"Disbursement out of the funds shall be made only upon warrants drawn by the state auditor upon vouchers therefor transmitted to him by the department and audited by him. The state treasurer shall pay every warrant out of the fund upon which it is drawn. If, at any time, there shall not be sufficient money in the fund on which any such warrant shall have been drawn wherewith to pay the same, the employer on account of whose workman it was that the warrant was drawn shall pay the same, and he shall be credited upon his next following contribution to such fund the amount so paid with interest thereon at the legal rate from the date of such payment to the date such next following contribution became payable, and if the amount of the credit shall exceed the amount of the contribution, he shall have a warrant upon the same fund for the excess, and if any such warrant shall not be so paid, it shall remain, nevertheless, payable out of the fund.

Provision was made in the original act for setting apart, out of the accident fund, a reserve to insure payment of awards made on account of death or permanent total disability. This reserve is provided for in succeeding amendments of the act and is sometimes referred to as a "fund," but it seems to have been treated, in practice, rather as a segregation of the accident fund than as a distinctly separate fund. Warrants drawn against it are captioned "Accident (Reserve) Fund." By later legislation, a medical aid fund was

 180    CAMPBELL v. DEPT. OF LABOR & INDUSTRIES.
                Opinion Per GERAGHTY, J.          [2 Wn. (2d)

provided for. Neither the reserve nor the medical aid fund is involved here. The only fund in the state treasury against which a warrant could have been drawn in favor of the claimant was the accident fund.

Taken literally, the language of 7705 makes against the contention of the department rather than in favor of it, since the claimant's warrant is drawn by the auditor upon the "Accident Fund," a solvent fund. The section requires that "The state treasurer shall pay every warrant out of the fund upon which it is drawn." There being sufficient money in the accident fund on which the claimant's warrant was drawn, this section conferred no authority upon the state treasurer to stamp on the face of the warrant the endorsement, "Not Payable - Lack of Funds," nor to make on the back of the warrant a certificate that there were no funds available in the class upon which it was drawn. Neither is there any authority in the section for the endorsement made on the back of the warrant by the director of the department.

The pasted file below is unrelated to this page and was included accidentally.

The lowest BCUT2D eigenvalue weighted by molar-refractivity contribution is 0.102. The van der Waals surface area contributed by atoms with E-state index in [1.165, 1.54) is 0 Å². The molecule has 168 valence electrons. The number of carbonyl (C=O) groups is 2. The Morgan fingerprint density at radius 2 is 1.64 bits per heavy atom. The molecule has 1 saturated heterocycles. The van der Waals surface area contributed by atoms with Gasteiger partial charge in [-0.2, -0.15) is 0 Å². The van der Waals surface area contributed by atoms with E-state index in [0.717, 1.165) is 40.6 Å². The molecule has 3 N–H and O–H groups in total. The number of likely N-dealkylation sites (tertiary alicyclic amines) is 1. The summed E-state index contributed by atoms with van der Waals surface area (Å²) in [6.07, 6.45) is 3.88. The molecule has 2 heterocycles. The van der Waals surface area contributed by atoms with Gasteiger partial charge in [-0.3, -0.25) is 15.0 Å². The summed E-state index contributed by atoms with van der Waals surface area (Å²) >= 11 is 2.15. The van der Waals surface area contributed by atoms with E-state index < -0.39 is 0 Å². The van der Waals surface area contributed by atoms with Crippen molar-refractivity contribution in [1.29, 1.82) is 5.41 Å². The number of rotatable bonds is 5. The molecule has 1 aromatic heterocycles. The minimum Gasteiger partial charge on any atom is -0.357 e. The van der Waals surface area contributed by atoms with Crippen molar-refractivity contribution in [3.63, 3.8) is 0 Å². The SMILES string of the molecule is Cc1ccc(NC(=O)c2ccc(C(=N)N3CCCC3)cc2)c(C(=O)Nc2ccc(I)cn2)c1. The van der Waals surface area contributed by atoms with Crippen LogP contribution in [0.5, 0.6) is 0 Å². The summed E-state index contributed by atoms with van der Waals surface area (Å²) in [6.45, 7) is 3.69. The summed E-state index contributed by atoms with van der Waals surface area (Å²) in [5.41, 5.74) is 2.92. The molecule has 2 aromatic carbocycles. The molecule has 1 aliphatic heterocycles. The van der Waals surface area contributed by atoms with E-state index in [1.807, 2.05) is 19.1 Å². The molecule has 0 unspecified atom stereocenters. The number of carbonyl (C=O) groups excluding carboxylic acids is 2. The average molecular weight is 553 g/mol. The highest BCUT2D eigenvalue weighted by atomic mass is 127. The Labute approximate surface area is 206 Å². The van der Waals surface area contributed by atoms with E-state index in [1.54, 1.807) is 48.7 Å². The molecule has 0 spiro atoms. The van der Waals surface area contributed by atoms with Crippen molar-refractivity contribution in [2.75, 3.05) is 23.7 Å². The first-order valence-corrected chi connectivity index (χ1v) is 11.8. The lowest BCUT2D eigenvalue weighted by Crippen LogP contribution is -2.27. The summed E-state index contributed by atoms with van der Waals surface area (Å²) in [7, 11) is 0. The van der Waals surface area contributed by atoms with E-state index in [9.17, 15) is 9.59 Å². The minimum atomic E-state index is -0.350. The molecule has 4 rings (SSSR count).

[3] In construing the workmen's compensation act, we are to have in mind a principle often announced by this court, that the act is highly remedial and, as such, is to be liberally construed with a view to the accomplishment of its beneficent purpose, namely, to withdraw all phases of the premises from private controversy and, by a plan of industrial insurance, to provide "sure and certain relief for workmen, injured in extrahazardous work, and their families and dependents."

Some question is raised as to the constitutionality of the act if the judgment of the trial court is affirmed. But clearly, that question is not presented by the issues on this appeal. The department has not raised it, and the clients represented by amici curiae are not parties to the action.

CAMPBELL v. DEPT. OF LABOR & INDUSTRIES.     181 
 Jan. 1940]     Dissenting Opinion Per STEINERT, J.

The judgment of the superior court was correct, and it is accordingly affirmed.

BLAKE, C. J., MAIN, BEALS, and MILLARD, JJ., concur.

STEINERT, J. (dissenting) - I am of the opinion that the wording and spirit of the various sections of the statute cited in the majority opinion contemplate that the claims of injured workmen and their dependents shall be paid from funds credited to the classes and subclasses to which the respective workmen belong, and not from the accident fund regardless of whether or not the particular class or subclass is insolvent.

Otherwise, the result will ultimately be that other injured workmen and their dependents will be deprived of their just proportion of compensation simply because the fund out of which they are entitled to be paid has been depleted by withdrawals made for the benefit of insolvent classifications.

SIMPSON, JEFFERS, and ROBINSON, JJ., concur with STEINERT, J.